AD: I don’t know. I wasn’t thinking about it precisely like that. I put the reconciliation between Prometheus and Zeus in the prompt because that’s what some scholars think the third play might have been about. So I used it. But I didn’t think about the piece as enacting that, particularly. The conflict between the two characters in Prometheus Bound—and presumably in the other two plays in the trilogy, too—is between the power of the mind and the power of brute force. It’s the power of ingenuity, somehow, and the power of the state. So if Prometheus is going to capitulate to Zeus, it means he’s capitulating to state power. That’s obviously a question in our world … to what extent is the tech sector enabling or contributing to state control, and to what extent is it empowering individuals, ordinary people. Silicon Valley has often claimed to be “democratizing,” or to be giving people power to do more, and so on. But is that what it’s really doing? Or has it actually just been handing elites increasingly powerful tools of control?


MFD: Right. And in the thinking you did for your lecture, in addition to the many sources you used to cite common phrases, it seemed as though there were a couple of texts you had engaged with very deeply. One of them was Simon Critchley’s book Tragedy, the Greeks, and Us.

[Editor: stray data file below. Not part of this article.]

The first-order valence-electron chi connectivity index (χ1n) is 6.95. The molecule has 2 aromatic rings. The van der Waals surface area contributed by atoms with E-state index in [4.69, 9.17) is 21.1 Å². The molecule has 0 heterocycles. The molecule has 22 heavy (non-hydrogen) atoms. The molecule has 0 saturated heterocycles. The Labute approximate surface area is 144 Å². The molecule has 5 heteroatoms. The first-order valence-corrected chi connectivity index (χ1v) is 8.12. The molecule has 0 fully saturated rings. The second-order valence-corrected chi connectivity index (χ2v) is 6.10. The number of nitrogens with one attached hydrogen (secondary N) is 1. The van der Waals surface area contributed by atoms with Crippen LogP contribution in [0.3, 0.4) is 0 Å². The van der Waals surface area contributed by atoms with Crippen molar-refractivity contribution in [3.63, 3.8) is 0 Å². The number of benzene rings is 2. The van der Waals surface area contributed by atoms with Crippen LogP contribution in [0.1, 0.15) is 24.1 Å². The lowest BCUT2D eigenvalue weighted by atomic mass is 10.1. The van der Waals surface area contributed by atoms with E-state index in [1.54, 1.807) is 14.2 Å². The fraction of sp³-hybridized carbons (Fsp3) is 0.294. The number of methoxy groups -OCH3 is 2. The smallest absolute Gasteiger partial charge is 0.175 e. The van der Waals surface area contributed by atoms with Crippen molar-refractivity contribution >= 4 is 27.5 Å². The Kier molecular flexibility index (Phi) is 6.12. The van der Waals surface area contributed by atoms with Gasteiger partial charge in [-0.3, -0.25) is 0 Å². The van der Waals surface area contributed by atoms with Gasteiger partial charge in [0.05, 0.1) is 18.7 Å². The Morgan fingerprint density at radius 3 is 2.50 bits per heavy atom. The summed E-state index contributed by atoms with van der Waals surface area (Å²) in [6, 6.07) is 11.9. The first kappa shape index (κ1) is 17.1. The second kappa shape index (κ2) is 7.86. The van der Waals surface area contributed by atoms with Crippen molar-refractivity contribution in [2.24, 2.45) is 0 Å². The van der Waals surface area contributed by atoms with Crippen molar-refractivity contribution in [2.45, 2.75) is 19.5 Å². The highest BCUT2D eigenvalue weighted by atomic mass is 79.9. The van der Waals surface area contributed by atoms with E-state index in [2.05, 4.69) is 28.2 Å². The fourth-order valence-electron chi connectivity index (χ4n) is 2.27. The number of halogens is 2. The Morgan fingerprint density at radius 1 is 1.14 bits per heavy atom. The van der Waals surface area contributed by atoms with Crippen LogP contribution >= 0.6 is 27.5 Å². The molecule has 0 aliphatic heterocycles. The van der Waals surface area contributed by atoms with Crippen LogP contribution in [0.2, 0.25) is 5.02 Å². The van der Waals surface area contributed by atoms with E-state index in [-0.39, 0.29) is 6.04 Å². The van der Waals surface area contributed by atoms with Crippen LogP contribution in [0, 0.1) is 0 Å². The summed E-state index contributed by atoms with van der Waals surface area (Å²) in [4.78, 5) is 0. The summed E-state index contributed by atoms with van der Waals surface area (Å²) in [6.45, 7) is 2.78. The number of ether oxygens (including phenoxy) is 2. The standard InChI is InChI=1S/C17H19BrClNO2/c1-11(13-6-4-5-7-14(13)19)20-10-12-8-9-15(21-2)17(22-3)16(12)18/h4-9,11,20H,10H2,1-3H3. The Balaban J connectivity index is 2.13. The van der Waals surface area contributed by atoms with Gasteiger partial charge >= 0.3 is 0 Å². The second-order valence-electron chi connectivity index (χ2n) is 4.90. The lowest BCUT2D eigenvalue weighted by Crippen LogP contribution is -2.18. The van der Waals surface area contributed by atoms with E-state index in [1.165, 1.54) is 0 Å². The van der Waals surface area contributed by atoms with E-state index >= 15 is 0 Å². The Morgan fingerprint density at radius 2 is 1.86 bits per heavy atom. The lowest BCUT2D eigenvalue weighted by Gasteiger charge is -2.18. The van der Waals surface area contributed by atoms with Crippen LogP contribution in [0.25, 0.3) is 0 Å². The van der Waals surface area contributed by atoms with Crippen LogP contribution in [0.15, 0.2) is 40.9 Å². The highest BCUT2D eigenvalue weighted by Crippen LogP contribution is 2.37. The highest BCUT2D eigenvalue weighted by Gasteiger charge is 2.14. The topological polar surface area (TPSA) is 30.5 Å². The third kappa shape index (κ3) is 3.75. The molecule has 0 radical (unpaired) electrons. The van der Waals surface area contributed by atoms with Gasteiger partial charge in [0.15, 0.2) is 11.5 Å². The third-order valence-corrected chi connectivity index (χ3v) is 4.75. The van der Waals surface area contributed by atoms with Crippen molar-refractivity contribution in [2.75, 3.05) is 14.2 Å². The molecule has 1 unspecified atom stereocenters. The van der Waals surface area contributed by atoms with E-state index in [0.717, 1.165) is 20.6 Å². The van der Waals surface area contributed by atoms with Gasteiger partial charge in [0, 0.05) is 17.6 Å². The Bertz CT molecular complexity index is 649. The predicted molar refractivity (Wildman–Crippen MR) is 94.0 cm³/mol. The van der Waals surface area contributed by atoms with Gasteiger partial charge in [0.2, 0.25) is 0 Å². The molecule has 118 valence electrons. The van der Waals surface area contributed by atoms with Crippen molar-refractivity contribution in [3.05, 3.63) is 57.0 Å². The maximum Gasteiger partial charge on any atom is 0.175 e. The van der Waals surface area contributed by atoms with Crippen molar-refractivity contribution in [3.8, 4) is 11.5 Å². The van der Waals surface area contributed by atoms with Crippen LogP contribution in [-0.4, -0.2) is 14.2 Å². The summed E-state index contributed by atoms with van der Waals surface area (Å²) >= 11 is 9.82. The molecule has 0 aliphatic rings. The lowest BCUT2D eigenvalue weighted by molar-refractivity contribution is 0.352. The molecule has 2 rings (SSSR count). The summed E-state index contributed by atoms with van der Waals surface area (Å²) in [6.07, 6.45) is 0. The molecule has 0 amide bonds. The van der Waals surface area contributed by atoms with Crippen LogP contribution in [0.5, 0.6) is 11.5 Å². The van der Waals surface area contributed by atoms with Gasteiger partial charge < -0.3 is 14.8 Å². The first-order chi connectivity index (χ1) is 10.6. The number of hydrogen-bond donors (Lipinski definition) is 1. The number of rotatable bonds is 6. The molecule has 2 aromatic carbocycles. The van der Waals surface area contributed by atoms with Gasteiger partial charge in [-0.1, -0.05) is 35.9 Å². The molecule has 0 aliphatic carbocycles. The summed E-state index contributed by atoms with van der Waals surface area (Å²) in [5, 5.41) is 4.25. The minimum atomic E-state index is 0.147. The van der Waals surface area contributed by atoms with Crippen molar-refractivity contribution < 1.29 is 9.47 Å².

AD: Yes, the two tentpoles are Simon Critchley’s book and the work of Bernard Stiegler. Stiegler was very engaged with the Prometheus/Epimetheus story from Plato; the first volume of his major work, Technics and Time, is subtitled The Fault of Epimetheus. He’s thinking about the duality: Epimetheus representing the notion of forgetting, aftersight, realizing the truth too late. Prometheus means foresight, so he is about thinking ahead, planning, seeing consequences. For Stiegler, that duality is central to the human condition of being always a little too early or a little too late, of being trapped between trying to think ahead, but always being cast back on the past, which you think you can know.

And he connects this idea of time to technology—he means technology in the most expansive sense, he’s not just talking about computational technology. Technology puts us in a situation of having to make decisions. Which implicates our projection into the future: Should we do this or should we do that? That also means technology creates the potential for conflict from the very start. Not just because you can build weapons and cause destruction, but because all of a sudden you have to decide, you know, Where should we put our resources? What will be the most useful tool? What would be the most useful step to take? So in that sense technology, or techne very broadly, creates political division and potential conflict. Because even prior to deciding where to put resources, what to build, what to do—we need to decide on what basis we should make those decisions. Which of course raises the question of values.